The Definition of Insanity
We all know the definition of insanity — doing something over and over hoping for a different outcome. As a leader you’ve probably talked and read about this before. I have been the subject of someone else’s conversation about it. I know I have.
As a leader, we want to see improvements. We want things to be better when we leave them than when we started. We want to plan. We want consistency, but we live in a world that is ever changing – changes in our culture, changes in social norms, behavioral trends, technology, and communication. These are changing around us literally all the time. It used to be that there was a radical breakthrough in technology every several years. Now those types of breakthroughs happen sometimes days apart. We see all these changes and improvements everywhere and the desire is strong for us to see those our own organization.
There is a lot of things that happen on the outside we don’t see. It could be easy to assume that another ministry’s rapid growth happened because of a singular activity or event or initiative. But the reality is that may have taken multiple rounds of trial and error in order to get a result that they actually wanted and was visible to everyone else. Nothing great or transformative ever came about without some form of risk or change. We know this because we observe it. Yet when we have to deal with the reality of making a big change for ourselves or for the organization, the paralysis sets in. We begin questioning everything. Why do we need to change that? We’ve never done it that way before. What if this? … what if that?
Different Tactics, Different Results
If covid has taught us anything about ministry success, it’s that organizations must learn to adapt to the things around them in order to remain relevant in conversations. I was in a meeting recently to discuss the findings we had come to in a study about the organization. All of the information that was being presented was based on qualitative and quantitative data, and our recommendations were based upon the objective perspective we were able to glean through this project. There was an individual in the meeting that kept trying to prove that the work he was doing was still viable and relevant while the data clearly said that people were disengaging. This individual kept trying to reinforce that we had never needed to do in a different way before so why would we need to do it now.
Sometimes in ministry I wonder if that we make the assumption that growth and change should be fun and should not require sacrifice, innovation, etc.
This brings me back to my initial statement — the definition of insanity. If we really want a different result but are unwilling to make the changes necessary to get there, how does that new result ever come to be? While I appreciate the sentiment of holding onto traditions and even the legacy of what’s been built that once made an organization strong, external pressures and requirements based upon what’s happening in our culture mean success happens when we let go of something in the past.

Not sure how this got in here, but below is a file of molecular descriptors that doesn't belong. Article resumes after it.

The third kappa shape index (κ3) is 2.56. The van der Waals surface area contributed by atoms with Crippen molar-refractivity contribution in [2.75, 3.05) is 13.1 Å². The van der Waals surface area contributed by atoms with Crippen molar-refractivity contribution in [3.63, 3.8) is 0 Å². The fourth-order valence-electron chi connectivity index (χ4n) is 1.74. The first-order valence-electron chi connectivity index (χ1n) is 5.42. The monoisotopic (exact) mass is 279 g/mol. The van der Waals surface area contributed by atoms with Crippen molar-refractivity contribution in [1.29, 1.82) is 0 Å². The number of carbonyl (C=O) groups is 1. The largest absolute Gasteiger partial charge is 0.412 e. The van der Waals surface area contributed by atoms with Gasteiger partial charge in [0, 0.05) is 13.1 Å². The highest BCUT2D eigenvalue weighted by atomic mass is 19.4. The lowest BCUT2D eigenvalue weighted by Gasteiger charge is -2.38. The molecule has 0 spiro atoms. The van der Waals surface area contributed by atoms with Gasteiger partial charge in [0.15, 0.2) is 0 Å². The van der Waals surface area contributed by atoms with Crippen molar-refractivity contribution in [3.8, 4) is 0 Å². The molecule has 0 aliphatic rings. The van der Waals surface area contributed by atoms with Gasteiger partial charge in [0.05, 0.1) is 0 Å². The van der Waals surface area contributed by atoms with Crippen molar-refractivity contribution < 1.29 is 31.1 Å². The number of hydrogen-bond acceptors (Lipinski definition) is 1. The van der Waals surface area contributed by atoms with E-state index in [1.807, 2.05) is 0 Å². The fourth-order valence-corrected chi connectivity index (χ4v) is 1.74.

Here are some things to consider if you feel like you’re hitting the ceiling or are potentially being held back by the past:
Memories and nostalgia are good things that remind you to be grateful for the past, but the future is not about those things. It’s about hope. When we hope for something, it’s okay to desire an outcome of something that’s happens before. But our hope for the future is not defined or should not be defined by memory. It’s like when the temple was built a second time, but all the older people kept moping about how much better the first temple was. Our memories are rarely what we think they were. Memories are rarely based on facts. They’re based on feelings, and planning out the future of something upon the feelings from the past can be dangerous. Because it’s almost impossible to recapture the same feeling.
Doing something new is a way to reignite the passion for the organization when people are discouraged from the past. You have to be careful at this because it’s possible to use innovation as a Band-Aid for other problems.
Innovation and strategy need to be done both in and out of unpacking. Watching someone or an organization go through a big change can often look like everything start to finish was a singular person. The reality is, there were different stages that required different people in order for something like that be successful. Sometimes, ideas come in the quiet moments. Other times they come when you’re with other people. Sometimes, they happen when you least expect them. For me, ideas come when I’m playing an instrument or fishing on a stream and not in a whiteboard session with the team all around. There are other times where that’s exactly what happens — a moment of clarity in the midst of bigger conversations with people. Strategies are the same way We generally have a rule that strategy shouldn’t happen in a vacuum. Find ways to have these conversations both with your team and with yourself.
Innovation requires failure. There is no way around it. We can’t create something entirely new and successful without some trial and error.